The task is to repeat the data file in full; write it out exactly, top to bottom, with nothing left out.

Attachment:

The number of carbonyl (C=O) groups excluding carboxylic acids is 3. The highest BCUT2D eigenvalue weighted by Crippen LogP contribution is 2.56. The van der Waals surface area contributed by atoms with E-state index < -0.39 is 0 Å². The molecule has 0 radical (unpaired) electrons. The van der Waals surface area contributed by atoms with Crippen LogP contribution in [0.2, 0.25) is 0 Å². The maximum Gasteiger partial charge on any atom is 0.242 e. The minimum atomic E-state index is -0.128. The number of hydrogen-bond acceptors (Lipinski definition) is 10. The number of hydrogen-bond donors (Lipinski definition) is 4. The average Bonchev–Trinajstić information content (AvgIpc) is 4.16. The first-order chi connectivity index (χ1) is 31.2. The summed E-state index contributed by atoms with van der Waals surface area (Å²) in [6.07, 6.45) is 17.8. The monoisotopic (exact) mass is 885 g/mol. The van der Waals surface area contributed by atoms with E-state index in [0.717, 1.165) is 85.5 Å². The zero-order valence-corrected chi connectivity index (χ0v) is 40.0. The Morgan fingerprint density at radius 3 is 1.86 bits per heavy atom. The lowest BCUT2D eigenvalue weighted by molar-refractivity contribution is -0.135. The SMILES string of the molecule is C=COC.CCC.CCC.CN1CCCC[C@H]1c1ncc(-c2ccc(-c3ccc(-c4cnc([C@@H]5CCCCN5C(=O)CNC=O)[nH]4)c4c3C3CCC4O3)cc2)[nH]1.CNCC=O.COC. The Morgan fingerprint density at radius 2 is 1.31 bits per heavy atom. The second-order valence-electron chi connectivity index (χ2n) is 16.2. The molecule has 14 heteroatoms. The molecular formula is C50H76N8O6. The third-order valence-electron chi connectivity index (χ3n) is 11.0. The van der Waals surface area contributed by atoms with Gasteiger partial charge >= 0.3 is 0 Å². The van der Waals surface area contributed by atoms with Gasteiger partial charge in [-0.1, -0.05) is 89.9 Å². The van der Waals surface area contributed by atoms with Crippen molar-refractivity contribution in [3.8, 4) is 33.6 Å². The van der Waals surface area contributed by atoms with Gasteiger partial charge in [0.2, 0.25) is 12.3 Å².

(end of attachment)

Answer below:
The number of carbonyl (C=O) groups excluding carboxylic acids is 3. The highest BCUT2D eigenvalue weighted by Crippen LogP contribution is 2.56. The van der Waals surface area contributed by atoms with E-state index < -0.39 is 0 Å². The molecule has 0 radical (unpaired) electrons. The van der Waals surface area contributed by atoms with Crippen LogP contribution in [0.2, 0.25) is 0 Å². The maximum Gasteiger partial charge on any atom is 0.242 e. The minimum atomic E-state index is -0.128. The number of hydrogen-bond acceptors (Lipinski definition) is 10. The number of hydrogen-bond donors (Lipinski definition) is 4. The average Bonchev–Trinajstić information content (AvgIpc) is 4.16. The first-order chi connectivity index (χ1) is 31.2. The summed E-state index contributed by atoms with van der Waals surface area (Å²) in [6.07, 6.45) is 17.8. The monoisotopic (exact) mass is 885 g/mol. The van der Waals surface area contributed by atoms with E-state index in [0.717, 1.165) is 85.5 Å². The zero-order valence-corrected chi connectivity index (χ0v) is 40.0. The Morgan fingerprint density at radius 3 is 1.86 bits per heavy atom. The lowest BCUT2D eigenvalue weighted by molar-refractivity contribution is -0.135. The SMILES string of the molecule is C=COC.CCC.CCC.CN1CCCC[C@H]1c1ncc(-c2ccc(-c3ccc(-c4cnc([C@@H]5CCCCN5C(=O)CNC=O)[nH]4)c4c3C3CCC4O3)cc2)[nH]1.CNCC=O.COC. The Morgan fingerprint density at radius 2 is 1.31 bits per heavy atom. The second-order valence-electron chi connectivity index (χ2n) is 16.2. The molecule has 14 heteroatoms. The molecular formula is C50H76N8O6. The third-order valence-electron chi connectivity index (χ3n) is 11.0. The van der Waals surface area contributed by atoms with Gasteiger partial charge >= 0.3 is 0 Å². The van der Waals surface area contributed by atoms with Gasteiger partial charge in [-0.1, -0.05) is 89.9 Å². The van der Waals surface area contributed by atoms with Crippen molar-refractivity contribution in [3.8, 4) is 33.6 Å². The van der Waals surface area contributed by atoms with Gasteiger partial charge in [0.2, 0.25) is 12.3 Å².